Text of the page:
Charleston Observatory

Vesta SC - Long Exposure mods


On this page I detail the modifications to a Vesta webcam to convert it into a long exposure capable CCD imager. These modified cameras are then referred to as Vesta-SC, in recognition of the original developer of this modification, Steve Chambers.

                   
Overview

Schematic Diagram showing additional circuitry added to the Vesta Webcam. This design is based on the Steve Chambers modification, and works with Peter Katreniak's K3CCDTools software. I did make a slight change, I had a 74HC10 handy so I used that instead of the 74HC00. Schematic below is the result of the part number change. 

Click on the image to view the full schematic




PARTS NEEDED:

  • A webcam capable of accepting the mods, see list of models below :
  • Mod capable cameras include:

Philips Vesta PCVC675, Vesta PCVC680, Vesta PCVC690, 

Toucam Pro PCVC740, Toucam Pro II PCVC840, Philips SPC890 and SPC900.

Although the information posted here is for the Vesta line of webcams, these mods are applicable to several models of webcam, as listed above. These webcams are currently in short supply, due to Philips getting out of the webcam business. Occasionally I see a short-line source for these cameras but the supply seems quite sporadic. Average prices on these webcams has recently jumped as the demand exceeds the supply.

Note:
The older Vesta PCVC and Toucam cameras have drivers for Windows 98-XP
The newer SPC890 and SPC900 have drivers for Windows 7

The Toucam can be Firmware Flashed to allow the Win7 drivers to function.

Other than the webcam itself, you will require...

  • good quality fine-tipped soldering iron
  • circuit board holder
  • very fine solder
  • solder-wick braid
  • a strong hook-like object
  • X-Acto knife
  • Male DB25 connector and cable
  • 74HC10 Integrated Circuit (NAND)
  • (2) 470 ohm resistors
  • (2) 10K ohm resistors
  • (1) 100K resistor
  • toggle switch, SPDT or DPDT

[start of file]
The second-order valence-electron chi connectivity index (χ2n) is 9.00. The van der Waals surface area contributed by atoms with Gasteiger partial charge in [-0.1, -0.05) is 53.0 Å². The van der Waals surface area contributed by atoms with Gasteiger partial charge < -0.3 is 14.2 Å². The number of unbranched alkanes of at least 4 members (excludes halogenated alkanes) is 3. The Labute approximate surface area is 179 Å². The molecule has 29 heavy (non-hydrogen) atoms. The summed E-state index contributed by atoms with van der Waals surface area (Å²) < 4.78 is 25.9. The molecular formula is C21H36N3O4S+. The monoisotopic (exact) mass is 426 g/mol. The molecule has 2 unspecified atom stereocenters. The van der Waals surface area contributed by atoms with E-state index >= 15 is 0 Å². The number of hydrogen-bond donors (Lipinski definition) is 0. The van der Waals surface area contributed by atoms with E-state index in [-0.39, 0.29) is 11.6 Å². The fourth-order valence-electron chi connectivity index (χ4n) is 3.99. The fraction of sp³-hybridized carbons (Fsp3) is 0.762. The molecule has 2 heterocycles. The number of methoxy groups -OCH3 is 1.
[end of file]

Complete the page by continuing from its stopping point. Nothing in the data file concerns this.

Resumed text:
• very fine (32 awg) wire - insulated

STEPS TO MODIFY: 

  • Open the camera shell. Remove the two circuit boards and tripod mount.
  • Unplug the CCD Ckt board from the main board.
  • Unplug the USB cable from the main board.
  • Identify the various components on the circuit board.
  • Identify the traces and pins to be cut / lifted
  • Cut the trace at Pin 13 of the NEC D16510
  • Lift Pins 8 and 10 of the same chip
  • Solder fine wires to the following points:
  • -- Via next to cut trace at Pin 13
    -- Via next to NEC D16510 chip that is connected to Pad 10
    -- Pin 10 of NEC D16510 chip
    -- Pin 8 of NEC D16510 chip

    -- Pin 13 of NEC D16510 chip

  • Now build the "Dead Bug" chip circuitry per the schematic. It is referred to as the dead bug mod as the chip lies on it's back with the legs in the air. Stick upside-down to the circuit board with double-sided tape.
  • Mount the Parallel cable (DB25 Male) and the switch in the case.
  • Solder all the new wires and resistors to the new NAND chip, the Parallel Cable and the switch.
  • Test all connections with an ohm-meter to ensure that nothing is shorting or not connected
  • Re-assemble the camera into the shell
  • Mount on a tripod, load K3CCDTools on your PC and try it out!!

(reference some superb step by step photos at Peter Katreniak's site below http://www.pk3.org/Astro/index.htm?astrophoto_vesta_sc_mod.htm)




This image of M17 - the Swan Nebula - was my first long exposure capture. While I have since moved on to better and more capable dedicated Astro-CCD cameras, this remains one of my favorite images as it was my first.
It is included here for nostalgia... 

M17 imaged with a Long Exposure webcam





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